ODAAT: 
one day at a time…
Thursday, 27 June 2002

Pix of the Day: Twin Navajo Bridges

Twin Navajo Bridges © Ian Scott-ParkerBack into the heat! This picture is of the two Navajo Bridges: the old bridge on the left, the new one on the right. The old bridge is now a pedestrian-only monument to its builders. The new bridge carries Alternative Route-89, which runs from Flagstaff, Arizona into Southern Utah. The site is historically important because when it was established as Lees Ferry by the early Mormon Pioneers, it was the only crossing of the Colorado River for many miles in either direction. Nowadays Route-89 upper north and crosses the Colorado River on the Glen Canyon Bridge, opened in 1959 at Page, AZ beside the Glen Canyon Dam at the foot of Lake Powell.

The next crossing downstream from the Navajo Bridge is at the Hoover Dam not far from Las Vegas. For an Englishman used to twenty mile diversions to find a river crossing point, distances here are vast: Page, AZ to Las Vegas, NV keeping to main roads north of the Colorado River is 257 miles. After several tragic accidents to the ferry, culminating in the loss of three lives in 1928, the ferry service was ended while the first bridge was still under construction. With the ferry gone, contractors building the 800 foot bridge now had to make an 800 mile trip if they needed to truck equipment from one side of the incomplete bridge to the other.

The first bridge opened in 1929 as the 'Grand Canyon Bridge', but was renamed in 1934 as the 'Navajo Bridge' after controversy over the name. The new bridge was started in 1994 with completion in 1997, and there is a picture of the almost-joined spans on Traylor Bros. Inc. web site, the company that was the construction subcontractor. The contractors for the Glen Canyon Bridge had a somewhat easier time: trucking from one side of the incomplete bridge to the other was only a 200 mile trip via the Navajo Bridge.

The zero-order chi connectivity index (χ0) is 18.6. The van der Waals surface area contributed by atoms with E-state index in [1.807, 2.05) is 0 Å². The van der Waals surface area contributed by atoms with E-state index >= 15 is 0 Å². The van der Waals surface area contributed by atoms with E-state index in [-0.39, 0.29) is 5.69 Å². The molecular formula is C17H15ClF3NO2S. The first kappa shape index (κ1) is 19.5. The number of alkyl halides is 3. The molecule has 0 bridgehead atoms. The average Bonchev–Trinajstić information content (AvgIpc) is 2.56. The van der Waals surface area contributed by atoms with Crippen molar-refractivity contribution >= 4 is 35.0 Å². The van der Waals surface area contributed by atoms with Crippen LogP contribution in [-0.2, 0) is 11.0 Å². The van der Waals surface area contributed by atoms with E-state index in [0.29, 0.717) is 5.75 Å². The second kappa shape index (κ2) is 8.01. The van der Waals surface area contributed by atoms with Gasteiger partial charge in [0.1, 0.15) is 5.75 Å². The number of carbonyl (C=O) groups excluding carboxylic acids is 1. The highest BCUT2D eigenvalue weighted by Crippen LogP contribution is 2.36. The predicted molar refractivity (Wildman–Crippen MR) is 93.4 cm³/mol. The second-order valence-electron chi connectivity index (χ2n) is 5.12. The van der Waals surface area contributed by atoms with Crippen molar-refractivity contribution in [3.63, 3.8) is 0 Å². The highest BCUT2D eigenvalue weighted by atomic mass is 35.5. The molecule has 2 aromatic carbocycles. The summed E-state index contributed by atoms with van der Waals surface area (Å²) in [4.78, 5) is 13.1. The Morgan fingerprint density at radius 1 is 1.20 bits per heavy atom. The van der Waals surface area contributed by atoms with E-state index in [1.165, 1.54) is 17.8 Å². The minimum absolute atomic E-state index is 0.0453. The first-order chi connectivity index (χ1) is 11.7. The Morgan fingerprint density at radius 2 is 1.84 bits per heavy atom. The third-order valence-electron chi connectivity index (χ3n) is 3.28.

There is a good overview of this area at AmericanSouthwest.net with a page on Lees Ferry, and a gallery of nearby sights, which also includes a particularly fine westward view (available for 800x600 and over monitors) of the dramatic location of the two bridges. Northern Arizona University have a Colorado Plateau web site in the LUHNA (Land Use History of North America) series, with a five page section detailing the history and growth of the Lees Ferry area through to modern times.

The most interesting piece of trivia hereabouts is that Zane Grey, the very popular author of western yarns who worked early in the last century, was almost caught in the cross fire of a wild west shoot-out while staying at Lees Ferry. I heard this at a lecture by our local 'Ranger' Bart Anderson, but have been unable to find a confirmation, which is not to question the accuracy of Ranger Bart's story.

There is an unusual 'picture biography' of Pearl Zane Gray (which was changed to P. Zane Grey when he qualified as a dentist, then dropping the initial when he began writing) by Jerry Wilkinson, and a more conventional discussion, by Kevin S. Blake on the Zane Grey's West Society web site, about the importance of place and geography in Grey's writing. Kevin's piece does mention Lees Ferry several times, and includes a reference to Grey having close connection with someone at Lees Ferry. There are even two museums concerned with Grey, one in Upper Delaware and the other in Ohio, both places that have Grey connections.

  
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Jules Laforgue (1860-1887)
"Ah! que la vie est quotidienne."
Oh, what a day-to-day business life is.
'Complainte sur certains ennuis' (1885)